Friday's U.S. nonfarm payrolls report was one of the best jobs growth numbers in history, but taken in context the expected number was abysmal.
- The U.S. added 661,000 jobs for the month, less than half of the 1.4 million added in August, and a bit more than a third of the 1.7 million added in July.
By the numbers: The U.S. lost around 22 million jobs in March and April and since May has gained back around 11 million.
- At a pace of 650,000 jobs a month, it would take just under a year and a half for the U.S. to regain the jobs still not replaced.
- However, data show the pace of jobs growth slowing.
- And around 100,000 jobs need to be added each month simply to keep up with population growth.
Driving the news: The announcement of potentially hundreds of thousands of layoffs by airlines, insurance and oil giants, fashion companies, and The Happiest Place on Earth this week made headlines, but the number of job losses is on pace with almost every other week over the past five months.
Watch this space: The coronavirus pandemic remains the leading reason for layoffs, but an increasing number of companies are citing other traditional recessionary dynamics as the reason to fire workers.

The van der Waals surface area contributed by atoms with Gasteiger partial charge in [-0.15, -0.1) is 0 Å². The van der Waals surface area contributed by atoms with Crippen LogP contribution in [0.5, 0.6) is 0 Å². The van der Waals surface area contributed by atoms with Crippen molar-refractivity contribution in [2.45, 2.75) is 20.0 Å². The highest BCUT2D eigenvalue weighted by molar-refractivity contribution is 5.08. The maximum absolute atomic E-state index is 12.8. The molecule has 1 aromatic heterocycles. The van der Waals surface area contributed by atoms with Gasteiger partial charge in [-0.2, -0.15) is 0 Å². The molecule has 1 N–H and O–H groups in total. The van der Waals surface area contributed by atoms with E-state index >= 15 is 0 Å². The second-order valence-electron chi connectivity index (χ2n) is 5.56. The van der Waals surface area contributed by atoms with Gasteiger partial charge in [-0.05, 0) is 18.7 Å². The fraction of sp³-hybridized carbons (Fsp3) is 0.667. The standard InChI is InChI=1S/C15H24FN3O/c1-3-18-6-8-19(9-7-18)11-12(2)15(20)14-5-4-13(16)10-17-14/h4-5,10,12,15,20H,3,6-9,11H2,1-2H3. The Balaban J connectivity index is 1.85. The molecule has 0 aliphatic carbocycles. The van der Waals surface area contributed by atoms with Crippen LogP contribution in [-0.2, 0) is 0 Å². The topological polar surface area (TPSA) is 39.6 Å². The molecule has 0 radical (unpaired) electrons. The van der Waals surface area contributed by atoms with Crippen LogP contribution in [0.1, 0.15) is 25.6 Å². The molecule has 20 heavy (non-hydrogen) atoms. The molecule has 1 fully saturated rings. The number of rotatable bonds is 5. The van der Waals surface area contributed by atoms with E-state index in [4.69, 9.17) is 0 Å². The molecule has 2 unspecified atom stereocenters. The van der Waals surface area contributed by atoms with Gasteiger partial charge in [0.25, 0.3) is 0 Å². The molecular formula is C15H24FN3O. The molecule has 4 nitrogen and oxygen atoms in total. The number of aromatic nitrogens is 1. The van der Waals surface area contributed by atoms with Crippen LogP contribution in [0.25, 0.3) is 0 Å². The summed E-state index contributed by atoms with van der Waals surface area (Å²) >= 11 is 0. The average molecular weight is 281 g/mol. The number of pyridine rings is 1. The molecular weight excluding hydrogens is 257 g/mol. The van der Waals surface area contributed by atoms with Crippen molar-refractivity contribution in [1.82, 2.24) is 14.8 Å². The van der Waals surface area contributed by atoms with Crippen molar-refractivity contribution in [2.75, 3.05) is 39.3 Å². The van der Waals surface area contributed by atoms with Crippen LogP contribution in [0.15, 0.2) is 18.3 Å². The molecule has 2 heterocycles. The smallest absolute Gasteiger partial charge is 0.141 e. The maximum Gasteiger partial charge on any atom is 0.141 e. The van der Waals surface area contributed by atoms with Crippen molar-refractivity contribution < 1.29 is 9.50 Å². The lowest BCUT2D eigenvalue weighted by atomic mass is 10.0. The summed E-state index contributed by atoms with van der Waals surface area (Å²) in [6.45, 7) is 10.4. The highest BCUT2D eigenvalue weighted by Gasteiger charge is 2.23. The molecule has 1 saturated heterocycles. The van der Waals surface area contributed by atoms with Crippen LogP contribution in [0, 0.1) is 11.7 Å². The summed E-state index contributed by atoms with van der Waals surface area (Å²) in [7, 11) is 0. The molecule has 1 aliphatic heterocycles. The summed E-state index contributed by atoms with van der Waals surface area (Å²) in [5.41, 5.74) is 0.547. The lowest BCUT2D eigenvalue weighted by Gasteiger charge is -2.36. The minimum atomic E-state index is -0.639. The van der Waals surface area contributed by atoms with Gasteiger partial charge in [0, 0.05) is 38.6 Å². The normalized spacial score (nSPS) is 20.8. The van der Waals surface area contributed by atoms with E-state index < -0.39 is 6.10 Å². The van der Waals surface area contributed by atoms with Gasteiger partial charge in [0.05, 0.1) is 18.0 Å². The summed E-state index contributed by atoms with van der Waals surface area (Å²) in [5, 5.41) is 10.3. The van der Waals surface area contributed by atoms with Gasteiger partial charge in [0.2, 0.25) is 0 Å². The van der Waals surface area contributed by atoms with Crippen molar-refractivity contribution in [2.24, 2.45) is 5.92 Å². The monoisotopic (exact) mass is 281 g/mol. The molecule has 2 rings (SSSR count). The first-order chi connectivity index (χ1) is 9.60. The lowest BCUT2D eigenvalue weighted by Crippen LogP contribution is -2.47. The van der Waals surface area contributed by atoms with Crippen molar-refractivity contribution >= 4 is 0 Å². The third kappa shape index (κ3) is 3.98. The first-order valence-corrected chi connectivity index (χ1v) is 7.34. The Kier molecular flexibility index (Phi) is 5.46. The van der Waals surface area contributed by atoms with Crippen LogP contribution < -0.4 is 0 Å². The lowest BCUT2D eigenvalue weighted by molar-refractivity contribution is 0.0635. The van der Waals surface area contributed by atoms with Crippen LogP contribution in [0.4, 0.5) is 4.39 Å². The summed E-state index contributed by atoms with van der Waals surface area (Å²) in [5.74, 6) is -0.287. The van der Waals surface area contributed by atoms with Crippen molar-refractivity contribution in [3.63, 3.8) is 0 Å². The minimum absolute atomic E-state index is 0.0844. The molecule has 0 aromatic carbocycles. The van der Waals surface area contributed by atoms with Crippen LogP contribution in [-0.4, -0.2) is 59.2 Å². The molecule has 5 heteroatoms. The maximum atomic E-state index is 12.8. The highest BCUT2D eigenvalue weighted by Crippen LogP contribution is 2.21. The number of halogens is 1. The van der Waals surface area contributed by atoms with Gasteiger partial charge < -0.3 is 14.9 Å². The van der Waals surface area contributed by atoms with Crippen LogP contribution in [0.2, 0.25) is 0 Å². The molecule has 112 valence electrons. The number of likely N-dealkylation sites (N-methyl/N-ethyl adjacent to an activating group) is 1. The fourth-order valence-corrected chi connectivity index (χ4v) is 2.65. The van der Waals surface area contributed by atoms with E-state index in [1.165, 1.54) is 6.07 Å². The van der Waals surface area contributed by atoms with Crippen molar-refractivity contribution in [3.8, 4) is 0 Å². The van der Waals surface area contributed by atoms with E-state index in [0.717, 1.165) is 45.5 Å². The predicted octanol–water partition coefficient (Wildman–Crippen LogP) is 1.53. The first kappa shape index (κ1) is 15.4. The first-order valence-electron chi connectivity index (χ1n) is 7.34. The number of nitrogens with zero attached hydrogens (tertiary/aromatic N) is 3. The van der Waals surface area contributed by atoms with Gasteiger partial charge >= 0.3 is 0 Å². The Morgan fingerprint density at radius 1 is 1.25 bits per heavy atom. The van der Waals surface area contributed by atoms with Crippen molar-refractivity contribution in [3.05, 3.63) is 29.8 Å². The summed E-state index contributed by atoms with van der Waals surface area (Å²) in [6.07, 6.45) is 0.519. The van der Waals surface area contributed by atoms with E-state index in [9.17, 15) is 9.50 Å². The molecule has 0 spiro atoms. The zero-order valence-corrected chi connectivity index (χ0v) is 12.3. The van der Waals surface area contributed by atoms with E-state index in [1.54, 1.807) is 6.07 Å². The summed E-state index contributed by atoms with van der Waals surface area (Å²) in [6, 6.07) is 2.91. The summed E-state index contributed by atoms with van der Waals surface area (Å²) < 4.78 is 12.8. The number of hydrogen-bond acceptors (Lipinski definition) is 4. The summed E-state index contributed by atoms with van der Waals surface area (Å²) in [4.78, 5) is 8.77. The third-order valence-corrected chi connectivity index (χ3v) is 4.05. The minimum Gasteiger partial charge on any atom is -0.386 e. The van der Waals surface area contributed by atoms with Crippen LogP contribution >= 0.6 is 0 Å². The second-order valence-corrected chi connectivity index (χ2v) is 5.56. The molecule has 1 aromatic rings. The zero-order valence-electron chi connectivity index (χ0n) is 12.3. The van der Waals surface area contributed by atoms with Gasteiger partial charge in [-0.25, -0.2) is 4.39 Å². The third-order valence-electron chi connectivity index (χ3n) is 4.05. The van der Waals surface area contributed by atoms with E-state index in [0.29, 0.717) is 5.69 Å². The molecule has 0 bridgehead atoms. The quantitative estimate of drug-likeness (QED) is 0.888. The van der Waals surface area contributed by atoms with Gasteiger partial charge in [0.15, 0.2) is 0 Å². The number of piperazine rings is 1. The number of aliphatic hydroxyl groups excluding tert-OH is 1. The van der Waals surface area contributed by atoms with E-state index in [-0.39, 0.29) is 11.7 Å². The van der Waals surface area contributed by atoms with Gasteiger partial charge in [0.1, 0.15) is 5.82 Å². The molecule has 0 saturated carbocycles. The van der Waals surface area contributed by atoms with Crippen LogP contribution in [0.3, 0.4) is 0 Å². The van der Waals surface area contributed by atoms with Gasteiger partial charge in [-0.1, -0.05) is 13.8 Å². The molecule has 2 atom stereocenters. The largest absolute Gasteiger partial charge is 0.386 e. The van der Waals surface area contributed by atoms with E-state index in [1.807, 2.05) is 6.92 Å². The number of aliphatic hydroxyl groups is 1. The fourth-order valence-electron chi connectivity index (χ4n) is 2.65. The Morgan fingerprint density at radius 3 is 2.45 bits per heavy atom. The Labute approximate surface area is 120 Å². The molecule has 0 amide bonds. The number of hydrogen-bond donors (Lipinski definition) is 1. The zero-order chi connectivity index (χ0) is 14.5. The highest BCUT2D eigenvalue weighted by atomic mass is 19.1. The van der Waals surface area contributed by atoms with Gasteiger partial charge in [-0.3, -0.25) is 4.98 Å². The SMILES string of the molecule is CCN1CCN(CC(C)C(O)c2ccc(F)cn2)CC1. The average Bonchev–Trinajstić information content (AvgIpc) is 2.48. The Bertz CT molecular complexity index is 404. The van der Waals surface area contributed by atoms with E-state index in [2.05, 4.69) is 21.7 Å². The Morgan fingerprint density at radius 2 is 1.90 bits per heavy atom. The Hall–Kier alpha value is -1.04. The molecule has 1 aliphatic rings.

- "In September, market conditions caused 45,213 of the announced cuts, followed by 33,713 job cuts due to demand downturn, and 11,562 cuts due to restructuring," Challenger, Gray & Christmas reported last month.
Between the lines: Many of those adding to the number of America's jobless are not counted as unemployed in the jobs report.
- The biggest difference between the number of people currently collecting unemployment benefits and those on the rolls at the height of the 2007–2009 recession is the Pandemic Unemployment Assistance program, which included 11.8 million beneficiaries as of Sept. 12.
- Most don't qualify for traditional unemployment benefits and are not counted in the monthly jobs report.
The Pandemic Emergency Unemployment Compensation program, which provides benefits for those who have exhausted traditional unemployment, now includes 1.8 million people.
- A similar program created during the Great Recession rose to include as many as 5.9 million Americans at its peak.